|dc.description.abstract||The Mineral and Petroleum Resources Development Act introduced a new
mining law dispensation. This Act has implications for mineral right holders.
Up to 1 May 2004, the right to prospect or mine vested in the holder of the
mineral right concerned under the system of private ownership as set out in
the Minerals Act 50 of 1991. The 2002 Act which is premised on the
principle that minerals as a natural resource are part of the natural heritage
of all South Africans, eliminates the concept of private ownership of mineral
rights and vests the right to prospect or mine exclusively in the state.
Mineral rights were always assets in the estate of a person and were
handled in the administration of the estate. The question is whether mineral
rights and royalties are still assets of the estate under the 2002 Act.
New applicants under the 2002 Act will have to apply directly to the state
for the right to prospect and mine, regardless of the identity of the previous
holder of the relevant right. Holders of existing (old order) rights will have an
opportunity to ensure the ongoing validity of these rights by complying with
the conversion criteria contained in the 2002 Act. New order rights issued or
converted under the 2002 Act differ from old order rights insofar as their
duration, transferability, mortgage ability and the royalties payable thereon.
Although the new order rights are still referred to as limited real rights in
article 5 of the 2002 Act, these converted rights are more restricted in
content. These new order rights cannot be ceded, transferred, let, sublet,
assigned, alienated or otherwise disposed of without the written consent of
Except for the transitional arrangements in Schedule 2, the 2002 Act would
terminate the notion and use of the vehicle of mineral rights. When
comparing the new order rights to the old order rights, the question of
deprivation and expropriation arises. It is not clear exactly when a claim for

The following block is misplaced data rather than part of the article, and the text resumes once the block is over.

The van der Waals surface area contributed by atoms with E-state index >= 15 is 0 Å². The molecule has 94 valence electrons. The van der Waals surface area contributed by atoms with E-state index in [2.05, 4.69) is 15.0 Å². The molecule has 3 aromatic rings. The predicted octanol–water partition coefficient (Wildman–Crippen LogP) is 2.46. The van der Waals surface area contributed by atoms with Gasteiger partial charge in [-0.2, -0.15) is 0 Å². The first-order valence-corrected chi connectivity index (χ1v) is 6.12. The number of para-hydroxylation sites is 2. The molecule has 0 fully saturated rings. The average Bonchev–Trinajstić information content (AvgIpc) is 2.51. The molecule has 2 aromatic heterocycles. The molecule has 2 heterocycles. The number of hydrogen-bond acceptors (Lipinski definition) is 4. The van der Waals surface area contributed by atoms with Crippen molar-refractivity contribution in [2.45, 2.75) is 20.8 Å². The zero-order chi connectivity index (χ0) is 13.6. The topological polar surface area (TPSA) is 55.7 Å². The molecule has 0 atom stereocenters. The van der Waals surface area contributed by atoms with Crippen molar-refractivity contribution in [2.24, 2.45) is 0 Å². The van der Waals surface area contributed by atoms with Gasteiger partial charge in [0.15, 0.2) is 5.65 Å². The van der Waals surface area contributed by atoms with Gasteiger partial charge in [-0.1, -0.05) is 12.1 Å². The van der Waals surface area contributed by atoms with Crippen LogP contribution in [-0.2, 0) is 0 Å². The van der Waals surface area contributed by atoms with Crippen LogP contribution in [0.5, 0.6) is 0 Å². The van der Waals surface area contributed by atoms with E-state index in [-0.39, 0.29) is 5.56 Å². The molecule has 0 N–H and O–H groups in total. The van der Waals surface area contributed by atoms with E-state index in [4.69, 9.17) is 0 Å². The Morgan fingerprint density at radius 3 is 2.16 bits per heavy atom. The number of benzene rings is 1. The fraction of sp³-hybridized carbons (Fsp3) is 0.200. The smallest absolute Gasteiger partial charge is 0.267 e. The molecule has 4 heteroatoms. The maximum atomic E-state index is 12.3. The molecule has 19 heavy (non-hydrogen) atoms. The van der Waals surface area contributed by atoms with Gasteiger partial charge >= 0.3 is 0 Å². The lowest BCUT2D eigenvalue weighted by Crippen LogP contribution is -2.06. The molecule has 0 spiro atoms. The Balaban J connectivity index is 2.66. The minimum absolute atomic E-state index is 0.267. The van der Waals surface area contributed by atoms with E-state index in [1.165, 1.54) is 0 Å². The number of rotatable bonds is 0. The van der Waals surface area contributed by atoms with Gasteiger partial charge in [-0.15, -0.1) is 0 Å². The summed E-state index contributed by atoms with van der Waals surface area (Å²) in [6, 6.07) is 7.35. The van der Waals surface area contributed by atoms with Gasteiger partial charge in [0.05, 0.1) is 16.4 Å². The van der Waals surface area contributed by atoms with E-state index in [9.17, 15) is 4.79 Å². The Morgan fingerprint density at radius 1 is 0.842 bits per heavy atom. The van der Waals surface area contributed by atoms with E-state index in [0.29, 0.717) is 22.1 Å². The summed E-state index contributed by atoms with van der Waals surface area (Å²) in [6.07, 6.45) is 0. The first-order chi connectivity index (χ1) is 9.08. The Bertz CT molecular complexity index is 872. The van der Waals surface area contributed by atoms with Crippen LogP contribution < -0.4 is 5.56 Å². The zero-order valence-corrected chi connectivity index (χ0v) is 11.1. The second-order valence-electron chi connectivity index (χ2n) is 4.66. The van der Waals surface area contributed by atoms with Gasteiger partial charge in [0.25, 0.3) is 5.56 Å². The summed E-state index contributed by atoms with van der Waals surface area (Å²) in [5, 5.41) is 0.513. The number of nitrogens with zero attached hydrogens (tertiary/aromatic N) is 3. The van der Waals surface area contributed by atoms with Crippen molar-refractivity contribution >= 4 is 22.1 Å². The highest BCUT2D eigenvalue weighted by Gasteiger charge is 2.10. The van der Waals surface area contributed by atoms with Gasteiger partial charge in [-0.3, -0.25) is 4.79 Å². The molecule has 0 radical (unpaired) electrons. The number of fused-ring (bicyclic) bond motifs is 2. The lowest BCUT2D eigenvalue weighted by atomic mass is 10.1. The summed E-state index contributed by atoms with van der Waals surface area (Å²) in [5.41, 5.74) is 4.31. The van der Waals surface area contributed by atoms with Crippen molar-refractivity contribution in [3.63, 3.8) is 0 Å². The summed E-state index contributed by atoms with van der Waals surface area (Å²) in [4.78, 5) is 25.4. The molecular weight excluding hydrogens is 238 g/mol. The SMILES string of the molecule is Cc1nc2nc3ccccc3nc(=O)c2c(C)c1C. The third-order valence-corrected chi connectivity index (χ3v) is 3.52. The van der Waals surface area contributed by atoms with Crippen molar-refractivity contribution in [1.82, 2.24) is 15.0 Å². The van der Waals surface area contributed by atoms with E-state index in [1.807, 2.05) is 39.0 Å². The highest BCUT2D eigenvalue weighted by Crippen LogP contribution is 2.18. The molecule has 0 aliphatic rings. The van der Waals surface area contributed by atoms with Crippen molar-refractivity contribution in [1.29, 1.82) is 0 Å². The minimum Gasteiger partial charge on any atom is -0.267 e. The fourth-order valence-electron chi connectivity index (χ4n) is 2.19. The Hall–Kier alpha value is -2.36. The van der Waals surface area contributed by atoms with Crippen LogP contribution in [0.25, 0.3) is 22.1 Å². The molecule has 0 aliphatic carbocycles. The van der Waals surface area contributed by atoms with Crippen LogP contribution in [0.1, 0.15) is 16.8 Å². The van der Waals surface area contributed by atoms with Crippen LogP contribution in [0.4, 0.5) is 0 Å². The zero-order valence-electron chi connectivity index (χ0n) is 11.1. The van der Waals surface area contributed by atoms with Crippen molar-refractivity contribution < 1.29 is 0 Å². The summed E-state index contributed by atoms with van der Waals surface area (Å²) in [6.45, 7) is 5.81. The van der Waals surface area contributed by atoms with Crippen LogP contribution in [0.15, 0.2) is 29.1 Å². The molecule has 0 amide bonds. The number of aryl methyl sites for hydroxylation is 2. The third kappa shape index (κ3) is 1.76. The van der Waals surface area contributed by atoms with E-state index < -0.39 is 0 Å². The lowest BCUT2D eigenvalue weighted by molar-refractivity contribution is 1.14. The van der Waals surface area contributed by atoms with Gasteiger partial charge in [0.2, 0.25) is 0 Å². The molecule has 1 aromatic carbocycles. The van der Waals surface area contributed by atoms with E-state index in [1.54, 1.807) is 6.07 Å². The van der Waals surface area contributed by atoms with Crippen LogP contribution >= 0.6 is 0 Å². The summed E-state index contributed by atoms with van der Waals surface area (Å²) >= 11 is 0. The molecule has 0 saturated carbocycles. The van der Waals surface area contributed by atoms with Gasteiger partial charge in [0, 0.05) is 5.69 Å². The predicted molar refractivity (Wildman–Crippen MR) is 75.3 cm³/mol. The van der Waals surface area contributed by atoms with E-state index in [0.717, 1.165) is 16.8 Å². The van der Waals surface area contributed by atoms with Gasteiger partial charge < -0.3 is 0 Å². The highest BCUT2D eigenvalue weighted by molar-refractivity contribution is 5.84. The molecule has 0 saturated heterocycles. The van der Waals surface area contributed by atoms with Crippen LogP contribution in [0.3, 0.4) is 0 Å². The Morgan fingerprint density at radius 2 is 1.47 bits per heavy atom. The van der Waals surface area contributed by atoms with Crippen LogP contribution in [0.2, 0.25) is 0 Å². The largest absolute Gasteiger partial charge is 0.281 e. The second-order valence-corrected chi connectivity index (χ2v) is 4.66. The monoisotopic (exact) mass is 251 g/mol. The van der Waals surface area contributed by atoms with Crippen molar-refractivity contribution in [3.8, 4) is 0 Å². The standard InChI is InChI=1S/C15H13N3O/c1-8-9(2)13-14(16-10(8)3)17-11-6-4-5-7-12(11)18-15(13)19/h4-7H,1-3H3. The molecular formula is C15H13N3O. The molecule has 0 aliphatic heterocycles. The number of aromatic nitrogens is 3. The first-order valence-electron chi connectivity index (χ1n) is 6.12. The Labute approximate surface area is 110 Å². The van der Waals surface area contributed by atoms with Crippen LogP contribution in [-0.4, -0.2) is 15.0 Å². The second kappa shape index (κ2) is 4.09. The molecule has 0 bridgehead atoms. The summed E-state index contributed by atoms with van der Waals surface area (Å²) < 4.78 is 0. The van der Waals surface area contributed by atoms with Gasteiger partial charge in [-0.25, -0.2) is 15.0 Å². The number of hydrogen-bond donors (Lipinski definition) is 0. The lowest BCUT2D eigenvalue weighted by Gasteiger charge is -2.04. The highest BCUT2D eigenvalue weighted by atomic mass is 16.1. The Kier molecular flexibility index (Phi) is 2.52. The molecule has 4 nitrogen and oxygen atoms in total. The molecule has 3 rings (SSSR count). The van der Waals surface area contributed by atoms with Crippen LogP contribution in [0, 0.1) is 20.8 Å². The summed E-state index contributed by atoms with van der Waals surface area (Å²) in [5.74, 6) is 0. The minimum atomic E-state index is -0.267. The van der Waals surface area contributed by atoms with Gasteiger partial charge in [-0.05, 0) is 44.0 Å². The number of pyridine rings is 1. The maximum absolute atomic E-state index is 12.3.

compensation for expropriation of property arises and what the term of the
period of prescription would be.
The duration of the new prospecting right and mining right are statutorily
regulated. In drawing a comparison between the old order and the new
order rights, a distinction may be drawn between:
(a) Situations where the holder of the old order right would be successful
with his application for conversion to a new order right;
(b) Situations where the holder of the old order right was unsuccessful
with the application for a conversion of rights;
(c) Situations where the holder chooses not to apply for conversions at
Financial benefits to be derived from former mineral rights are also affected.
The right to receive royalties may be protected under the constitutional
property clause and a withdrawal of these rights from the private sphere and
the assignment thereof to the state may represent a deprivation of property
in the constitutional sense.
Royalties to communities and natural persons may continue to them after
the 2002 Act, but the position of legal entities and trust remain insecure.
All these changes will affect the estate and the estate planning of the
landowner and the holder of mineral rights.
In this mini-dissertation all the important provisions regarding estate
planning will receive attention. Transferability of the new order rights,
royalties, and the effect of the new law on the value of property in the
estate, will be looked at.||